Christmas Day – Birth of the Son

Feeling from the poor
To honour or to commercialise
Classical socialist, ask a vital question
A question that need substantive response
Religion being the opium of the masses
For whose benefit is the celebration
So said the Bible
The son of God was born on Christmas Day
A Saviour of the poor and the have nots
His birth brought a new world
His birth symbolises thanks giving
He fed thousands on wine and bread
Healed masses of the people
The Son’s work and socialism
He died for our sins to rise again to save us
Honour the shepherds of the world
Human race celebrate birth of sons and daughters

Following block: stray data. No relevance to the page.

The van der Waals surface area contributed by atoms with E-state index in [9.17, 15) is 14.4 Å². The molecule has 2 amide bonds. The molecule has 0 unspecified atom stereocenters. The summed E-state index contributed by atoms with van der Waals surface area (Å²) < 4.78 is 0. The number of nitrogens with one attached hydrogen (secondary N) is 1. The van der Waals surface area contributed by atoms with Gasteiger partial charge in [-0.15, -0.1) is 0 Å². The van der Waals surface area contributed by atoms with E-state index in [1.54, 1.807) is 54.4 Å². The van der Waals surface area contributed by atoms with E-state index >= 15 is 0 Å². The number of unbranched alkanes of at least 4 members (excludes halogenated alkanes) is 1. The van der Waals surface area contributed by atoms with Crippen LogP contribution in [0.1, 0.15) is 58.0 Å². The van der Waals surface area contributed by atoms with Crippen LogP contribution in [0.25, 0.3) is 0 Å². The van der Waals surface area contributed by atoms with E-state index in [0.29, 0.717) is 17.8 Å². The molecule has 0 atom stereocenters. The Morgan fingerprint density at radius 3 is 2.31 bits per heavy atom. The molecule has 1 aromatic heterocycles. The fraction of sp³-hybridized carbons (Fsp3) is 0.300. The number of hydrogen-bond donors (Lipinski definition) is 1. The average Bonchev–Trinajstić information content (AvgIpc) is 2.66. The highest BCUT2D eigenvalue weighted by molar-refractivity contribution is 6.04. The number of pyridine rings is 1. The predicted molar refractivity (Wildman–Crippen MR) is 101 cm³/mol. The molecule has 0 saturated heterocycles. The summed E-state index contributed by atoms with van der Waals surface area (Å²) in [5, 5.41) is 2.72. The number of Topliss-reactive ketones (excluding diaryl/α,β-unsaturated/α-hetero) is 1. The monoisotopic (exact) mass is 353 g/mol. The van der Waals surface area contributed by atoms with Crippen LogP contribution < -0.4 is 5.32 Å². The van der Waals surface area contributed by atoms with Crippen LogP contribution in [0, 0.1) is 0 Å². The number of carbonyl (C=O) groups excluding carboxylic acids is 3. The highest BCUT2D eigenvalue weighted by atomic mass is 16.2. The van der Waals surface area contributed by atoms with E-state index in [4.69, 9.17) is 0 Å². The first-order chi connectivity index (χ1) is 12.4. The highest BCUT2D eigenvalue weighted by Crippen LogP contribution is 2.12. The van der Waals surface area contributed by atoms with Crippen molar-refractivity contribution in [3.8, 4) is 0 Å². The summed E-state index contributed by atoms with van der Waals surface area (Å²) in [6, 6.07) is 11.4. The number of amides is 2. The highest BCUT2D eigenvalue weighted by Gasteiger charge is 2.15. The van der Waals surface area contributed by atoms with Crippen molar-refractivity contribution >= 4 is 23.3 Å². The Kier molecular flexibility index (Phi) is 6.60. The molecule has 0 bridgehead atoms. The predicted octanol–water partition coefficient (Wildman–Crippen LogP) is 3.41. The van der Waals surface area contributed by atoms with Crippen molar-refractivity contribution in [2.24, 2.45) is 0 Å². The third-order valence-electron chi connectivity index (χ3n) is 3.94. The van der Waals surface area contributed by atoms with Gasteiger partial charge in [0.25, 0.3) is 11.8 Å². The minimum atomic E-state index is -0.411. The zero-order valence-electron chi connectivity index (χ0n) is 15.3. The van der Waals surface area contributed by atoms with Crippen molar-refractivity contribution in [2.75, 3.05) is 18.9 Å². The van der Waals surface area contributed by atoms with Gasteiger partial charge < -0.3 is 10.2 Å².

Birth of son, a warrior, a leader
Luke Chapter 2 details the Glory
Celebration not extravaganza
Hallelujah! Amen!!
Workers home-going period
‘Ka hara Naha to Lesotho, Magoduka’ is the time
Hostels and industrial houses being empty and lonely
Shinning and colour-blocking fashion of all sorts
Fashions and Soweto walking tricks not iikhotane
Special food and spring cleaning is the order
Kiddies and old, happy smiles for new clothes and sweets
Monyanya, to monyanya (wedding bells) to Limpopo
Bonuses driving all crazy, even the unemployed have a share
Capital smiles to the bank on high sales.
Heritage linkage of Christmas Days questionable
Why capital link bonus with the Christmas Day
Leave Days turned into commercial days
January seems to be forgotten with cash.
For whose benefit is the spending
New Year’s resolutions and compliments a norm
January workers empty handed same as last year
A painful known routine to the masses and the poor
Back to school becomes more stressful
Machonisa determines interest rates
Mosanku Phutas Tseki, Numsa Shopsteward. (taken from Katse Workers Poetic)